IMAG3216“Come and look at the sewing machine with me.” My mom beckoned me to follow her to the dark corner where the old singer sewing machine had been stored for several years since she became blind.

She uncovered the sewing machine.  The cloth over it was a heavy linen which had covered it for decades. She pulled out the small wooden draws on the side and took out a small brush to dust it. She gently pulled it out from the dark corner to the light and then started to test the peddles which seemed to be stuck and made a funny creaking sound.  She found an old bottle of  machine oil, safely tucked inside the drawer and applied it to the various small machine parts while she tested the peddles over and over until it rolled with ease. Her numb hands fumbled with the parts and they dropped from her hands occasionally. She bent her head and strained her eyes as much as she could but she did not stop  until she felt that she had given the sewing machine the proper care and touch which it needed.  It seemed to me that at the end of that experience she looked exhilarated.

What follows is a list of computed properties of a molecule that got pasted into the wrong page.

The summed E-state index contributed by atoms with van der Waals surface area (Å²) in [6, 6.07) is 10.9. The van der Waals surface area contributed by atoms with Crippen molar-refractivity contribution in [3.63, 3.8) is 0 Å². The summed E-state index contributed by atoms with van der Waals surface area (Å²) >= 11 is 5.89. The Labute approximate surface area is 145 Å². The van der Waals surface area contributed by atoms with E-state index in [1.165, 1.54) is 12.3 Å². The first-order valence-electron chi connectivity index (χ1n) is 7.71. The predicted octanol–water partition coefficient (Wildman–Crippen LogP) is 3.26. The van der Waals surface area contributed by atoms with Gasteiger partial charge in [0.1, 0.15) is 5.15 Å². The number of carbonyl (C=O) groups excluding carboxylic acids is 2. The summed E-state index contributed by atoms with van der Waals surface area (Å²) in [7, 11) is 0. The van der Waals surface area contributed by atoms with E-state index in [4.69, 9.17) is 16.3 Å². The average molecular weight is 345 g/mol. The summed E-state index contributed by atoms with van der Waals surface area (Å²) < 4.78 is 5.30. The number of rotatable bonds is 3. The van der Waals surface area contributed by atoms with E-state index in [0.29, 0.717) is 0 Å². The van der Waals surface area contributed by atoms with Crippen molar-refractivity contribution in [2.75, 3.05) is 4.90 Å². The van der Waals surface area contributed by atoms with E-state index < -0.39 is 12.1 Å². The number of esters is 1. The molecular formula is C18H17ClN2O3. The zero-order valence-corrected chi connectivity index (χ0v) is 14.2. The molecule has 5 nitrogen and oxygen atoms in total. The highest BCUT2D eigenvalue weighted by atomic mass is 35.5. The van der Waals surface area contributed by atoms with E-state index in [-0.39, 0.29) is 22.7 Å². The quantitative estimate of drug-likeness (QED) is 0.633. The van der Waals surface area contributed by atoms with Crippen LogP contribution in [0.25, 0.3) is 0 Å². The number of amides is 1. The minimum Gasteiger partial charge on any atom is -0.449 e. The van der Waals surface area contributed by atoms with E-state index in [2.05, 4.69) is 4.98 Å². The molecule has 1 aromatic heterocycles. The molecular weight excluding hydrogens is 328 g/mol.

My tears flowed nonstop as I helped her with the sewing machine and observed the pensive and thoughtful look on her face.  I know how much this sewing machine meant to her and I am sure that if she was right here with me, she would tell me that it was her lifeline. Back in 1929, women like my mom did not have the fair advantage to go to school.  She was denied an education because she was the eldest child and had to stay home to help her mother with the house work.  I believe that she must have been about fifteen when she learnt how to sew with one of the top seamstresses from the neighbouring village of Laborie.  To get to her sewing classes, she had to walk almost an hour to and from the class.  She got married about fifteen years as well and her father, who had been physically absent from most of her life,  gave her  the sewing machine – I believe as a wedding gift. She smartly invested her time in mastering the art and developed her small business in sewing tailored made clothing for  the people in the community.  She was one of the few seamstresses in the community.   Many people came to our home with bags of cloth and styles of clothes from catalogues and gave countless instructions to my mom so that she could turn their visions into wearable garments.